Demonstration to Maintain Independence and Employment (DMIE)

2007-2011
Prepared for
U.S. Department of Health and Human Services, Centers for Medicare & Medicaid Services
woman in a wheelchair working with male colleague

Can a program of health benefits and employment supports postpone, if not prevent, the loss of employment and independence due to a potentially disabling condition? Will these benefits improve participants’ health and functional status and access to care?

The Demonstration to Maintain Independence and Employment (DMIE), authorized under the Ticket to Work and Work Incentives Improvement Act of 1999, awards funds to states to develop, implement, and evaluate interventions for workers with potentially disabling health conditions, such as diabetes, HIV, and mental illness. Many of these adults do not have access to the comprehensive health insurance coverage and employment supports that could prevent their condition from becoming a severe disability and help to maintain their employment, health status, and independence from public assistance programs. 


Under the DMIE, states may provide health insurance coverage that is equivalent to their standard Medicaid benefit package or “wrap-around” coverage, which supplements public or employer-sponsored coverage. States may also offer employment support and case management services. In 2006 and 2007, the Centers for Medicare & Medicaid Services approved demonstrations in Hawaii, Kansas, Minnesota, and Texas, which are using a rigorous evaluation design with random assignment. The demonstrations ended in September 2009.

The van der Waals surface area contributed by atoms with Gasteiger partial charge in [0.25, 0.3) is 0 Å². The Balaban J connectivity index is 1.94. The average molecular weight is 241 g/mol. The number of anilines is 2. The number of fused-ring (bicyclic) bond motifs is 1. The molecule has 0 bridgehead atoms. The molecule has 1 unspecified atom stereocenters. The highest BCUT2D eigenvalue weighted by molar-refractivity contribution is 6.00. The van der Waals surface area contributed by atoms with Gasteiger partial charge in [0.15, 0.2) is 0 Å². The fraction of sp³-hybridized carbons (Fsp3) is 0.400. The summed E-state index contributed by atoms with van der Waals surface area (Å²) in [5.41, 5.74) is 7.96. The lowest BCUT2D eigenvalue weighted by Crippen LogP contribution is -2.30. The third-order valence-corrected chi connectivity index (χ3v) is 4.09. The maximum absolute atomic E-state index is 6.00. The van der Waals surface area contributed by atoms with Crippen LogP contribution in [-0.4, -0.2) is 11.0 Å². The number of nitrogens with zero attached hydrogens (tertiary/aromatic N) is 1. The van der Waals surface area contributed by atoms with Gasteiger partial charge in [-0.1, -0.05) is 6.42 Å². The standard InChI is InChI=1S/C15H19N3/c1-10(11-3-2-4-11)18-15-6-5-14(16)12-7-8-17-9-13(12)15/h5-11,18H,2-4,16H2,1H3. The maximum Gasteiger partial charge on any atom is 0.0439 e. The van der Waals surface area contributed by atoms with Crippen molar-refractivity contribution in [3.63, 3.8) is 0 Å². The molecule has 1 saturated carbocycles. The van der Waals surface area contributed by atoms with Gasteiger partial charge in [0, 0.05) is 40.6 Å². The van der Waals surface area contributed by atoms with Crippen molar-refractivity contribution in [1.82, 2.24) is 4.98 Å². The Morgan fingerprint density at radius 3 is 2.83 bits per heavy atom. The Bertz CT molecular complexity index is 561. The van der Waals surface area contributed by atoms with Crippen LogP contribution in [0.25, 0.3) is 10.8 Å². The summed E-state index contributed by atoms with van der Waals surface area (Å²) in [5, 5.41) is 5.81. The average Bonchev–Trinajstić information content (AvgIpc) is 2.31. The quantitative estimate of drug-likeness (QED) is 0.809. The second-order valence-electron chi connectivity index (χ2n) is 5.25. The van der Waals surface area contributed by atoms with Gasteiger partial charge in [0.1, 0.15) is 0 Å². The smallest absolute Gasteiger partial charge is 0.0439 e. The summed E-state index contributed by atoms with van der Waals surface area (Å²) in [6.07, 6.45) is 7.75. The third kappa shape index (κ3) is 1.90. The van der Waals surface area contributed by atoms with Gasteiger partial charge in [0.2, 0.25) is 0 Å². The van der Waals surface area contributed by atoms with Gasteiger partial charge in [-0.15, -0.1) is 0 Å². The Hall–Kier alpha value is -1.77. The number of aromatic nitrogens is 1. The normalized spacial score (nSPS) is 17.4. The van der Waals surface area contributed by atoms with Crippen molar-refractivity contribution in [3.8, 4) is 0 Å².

Mathematica’s national evaluation of the DMIE examined impacts on three key outcomes: health and functional status, employment outcomes, and reliance on federal disability benefits. The interventions were found to have a positive impact on participants’ functional status in Hawaii and Minnesota and led to a decline of SSA benefit receipt in a combined sample of participants in Minnesota and Texas. The intervention did not, however, have a statistically significant impact on earnings in any of the four sites. Overall, the results suggest that early interventions such as the DMIE can have positive impacts, although the effects are likely to vary based on the target population and available services.